Do I feel guilty for facilitating Reiss's in-home ABA program with a different individual than the person who was trying to get us onboard as clients in their own facility? No, not really because we may still end up sending Reiss to the center once it opens so that he can continue having social interactions on a regular basis.

Long story long, that is how we arrived where we are today. Reiss is doing an in-home ABA program for around 22 hours per week and we are in Week 4. After school is out for the summer, Reiss will bump up to forty hours per week. If you are not familiar with ABA, this probably sounds like a grueling schedule to keep, especially for a child who isn't even five years old. However, ABA therapy is very play-oriented in its teaching techniques. Reiss generally runs three to five "programs" and then gets a free period in which he can choose the activity he wishes to do for the duration of his break until the next set of programs.

The results we have seen so far are amazing.

We are experiencing many less tantrums.

Now, unlike before ABA, Reiss sometimes gets water or something on his shirt and there is no meltdown. Sometimes, in these instances, my husband and I find ourselves looking at one another while both of us are thinking, "Okay, where is the tantrum? Is it coming and is just delayed?" But it never comes and we are shocked and amazed.

Car rides are actually enjoyable - something I have never - post children -been able to say prior to now. Reiss and Milla sit. And they are often quiet. No screaming. No stressing me out to a point where a three minute car ride is like enduring a non-medicated root canal. And at the risk of jinxing myself, I will even go so far to say they often watch DVD's while in the car, as in, they actually pay attention to them.

And discipline....oh, where do I begin? Prior to ABA, nothing and I really mean nothing has ever proven effective with Reiss for any given amount of time. Timeouts were the worst. Sending him to his room was like a reward. Reward systems meant nothing to him. Positive reinforcement was like a permission slip to follow his good deeds with an undesirable behavior. If parents of typical children thinks it's difficult trying to discipline a child, they have no clue what it's like for many parents of autistic children. These children simply think and process things differently - and that's not my opinion, it's a fact.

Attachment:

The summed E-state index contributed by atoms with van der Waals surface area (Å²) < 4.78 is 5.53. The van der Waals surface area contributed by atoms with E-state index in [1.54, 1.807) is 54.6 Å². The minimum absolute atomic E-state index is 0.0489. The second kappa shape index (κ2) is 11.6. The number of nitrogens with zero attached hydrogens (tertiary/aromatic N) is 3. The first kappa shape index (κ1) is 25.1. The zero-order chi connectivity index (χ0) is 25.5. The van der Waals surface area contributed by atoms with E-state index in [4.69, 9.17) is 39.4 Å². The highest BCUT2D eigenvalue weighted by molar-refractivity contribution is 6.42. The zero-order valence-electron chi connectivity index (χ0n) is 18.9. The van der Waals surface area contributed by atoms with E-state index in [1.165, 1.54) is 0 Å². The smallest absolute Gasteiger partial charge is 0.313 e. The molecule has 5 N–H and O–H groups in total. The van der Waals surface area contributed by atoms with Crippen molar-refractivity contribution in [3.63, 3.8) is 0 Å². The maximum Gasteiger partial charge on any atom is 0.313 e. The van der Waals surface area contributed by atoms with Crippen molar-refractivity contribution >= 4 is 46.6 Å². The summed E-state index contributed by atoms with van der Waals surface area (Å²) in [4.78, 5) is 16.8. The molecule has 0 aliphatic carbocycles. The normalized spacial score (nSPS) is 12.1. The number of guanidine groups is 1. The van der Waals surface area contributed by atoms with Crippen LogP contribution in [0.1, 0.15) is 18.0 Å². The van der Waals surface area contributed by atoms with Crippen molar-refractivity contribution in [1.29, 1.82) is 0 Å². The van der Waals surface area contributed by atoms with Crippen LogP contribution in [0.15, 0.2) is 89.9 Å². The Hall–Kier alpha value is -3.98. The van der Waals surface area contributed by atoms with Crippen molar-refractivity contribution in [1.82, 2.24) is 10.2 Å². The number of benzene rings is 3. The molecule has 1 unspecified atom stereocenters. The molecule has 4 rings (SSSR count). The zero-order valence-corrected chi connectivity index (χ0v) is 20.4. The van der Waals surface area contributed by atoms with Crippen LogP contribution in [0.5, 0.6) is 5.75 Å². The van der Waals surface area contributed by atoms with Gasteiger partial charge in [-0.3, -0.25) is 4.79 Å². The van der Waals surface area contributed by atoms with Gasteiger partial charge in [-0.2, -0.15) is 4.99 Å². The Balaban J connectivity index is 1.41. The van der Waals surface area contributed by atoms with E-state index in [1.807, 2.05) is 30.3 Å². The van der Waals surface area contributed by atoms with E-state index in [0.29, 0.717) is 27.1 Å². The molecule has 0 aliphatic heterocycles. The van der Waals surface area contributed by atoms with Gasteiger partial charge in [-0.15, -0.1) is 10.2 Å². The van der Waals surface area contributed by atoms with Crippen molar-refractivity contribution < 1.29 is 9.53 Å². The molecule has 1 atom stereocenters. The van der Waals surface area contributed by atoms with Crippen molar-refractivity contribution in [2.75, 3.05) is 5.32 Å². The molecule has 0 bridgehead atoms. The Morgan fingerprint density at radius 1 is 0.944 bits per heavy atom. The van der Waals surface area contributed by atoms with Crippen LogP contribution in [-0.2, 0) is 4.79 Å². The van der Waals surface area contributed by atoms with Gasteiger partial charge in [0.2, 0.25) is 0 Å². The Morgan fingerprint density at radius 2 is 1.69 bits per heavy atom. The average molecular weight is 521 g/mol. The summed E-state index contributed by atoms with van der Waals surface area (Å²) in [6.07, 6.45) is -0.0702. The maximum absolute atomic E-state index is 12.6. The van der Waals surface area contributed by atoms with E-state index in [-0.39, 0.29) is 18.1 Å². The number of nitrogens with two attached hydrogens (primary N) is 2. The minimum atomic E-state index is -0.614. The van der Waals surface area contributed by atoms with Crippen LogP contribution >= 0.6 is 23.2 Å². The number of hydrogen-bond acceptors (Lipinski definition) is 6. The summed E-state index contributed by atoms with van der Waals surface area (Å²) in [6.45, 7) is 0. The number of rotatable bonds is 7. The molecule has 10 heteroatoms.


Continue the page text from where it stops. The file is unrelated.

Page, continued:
Reiss is writing and drawing and - I don't even know how to word this to give it the magnitude it deserves - recognizing written words. I would venture to say he is reading. Reading by rote memory recognition of words used repeatedly in visuals with his ABA programs, but reading, all the same.

The most amazing thing though, is that Reiss is actually initiating conversations - no, wait, I mean meaningful conversations with people. He is asking people their names, their middle names, last names, birth dates. Before ABA, Reiss barely noticed the existence of other people around him, much less engage in conversational speech with them.

With ABA, I feel like we have our sanity back. Literally.

Finally arriving where we have has been quite a lesson in researching our options and digging for that information that no one is going to spoon-feed us. The whole process has left me wondering why we didn't get ABA for Reiss much sooner - at any cost or inconvenience or whatever. But I know the answer to that - I just didn't put up enough of a fight.

And while the ABA is costing us an arm and a leg, even with insurance coverage, that sanity isn't something one can put a pricetag on.

I can just see the commercial for ABA....

Autism: Your child's ability to develop "normally" out the window.
Effects autism has on a family: Feelings of isolation and lack of others who understand and can relate.
Treatments for autism: More money than any average person makes in a year.
ABA: Too darn much.
Getting one's sanity back after ABA: Priceless.

Friday, April 2, 2010

Are you wearing BLUE today?

If you are wearing blue today, your choice of attire may have been determined by one of a few things:
  1. You are a basketball fan and are rooting for one of your favorite teams in the NCAA Final Four by wearing their colors.
  2. You work at Best Buy and your "choice" was not a choice at all for you.
  3. You are a smurf, and again, have no choice but to wear blue.
  4. It is the color that popped out and said "Wear me!" this morning when you dragged yourself into the closet from the shower.
  5. You are wearing blue for World Autism Awareness Day.
Or, possibly, you are simply wearing blue for another reason. Even if you are not wearing blue, I'd like to bring to the attention of anyone reading who is not already aware that April is Autism Awareness Month and today, April 2nd, is World Autism Awareness Day. In honor of today, many people are wearing blue, although, I have also heard of wearing purple on this day as well.

If you read this blog very often at all or if you know me, you know Autism Speaks is not at the top of my list of favorite charities doing work for autism and if you know me even better, you know why that is the case. But having said that, I would like to share a site sponsored by Autism Speaks called Light It Up Blue. Check it out - I think you will agree, the photos are spectacular and some are downright inspiring, even if many of the goals of Autism Speaks are different than my own.

Thursday, April 1, 2010

Biltwell Spring Seat

Biltwell does more then just helmets...

Along with my struts and all my helmets, I can now add the seat to my biltwell collection.

I added some bigger 4" springs under the seat as well.  It rides like a Caddy...

I also exchanged my black RSD fork brace with my buddy DJ for a chrome one.  DJ rides an Harley Iron and the black brace looked better on his bike.  The chrome adds a nice contrast on my bike.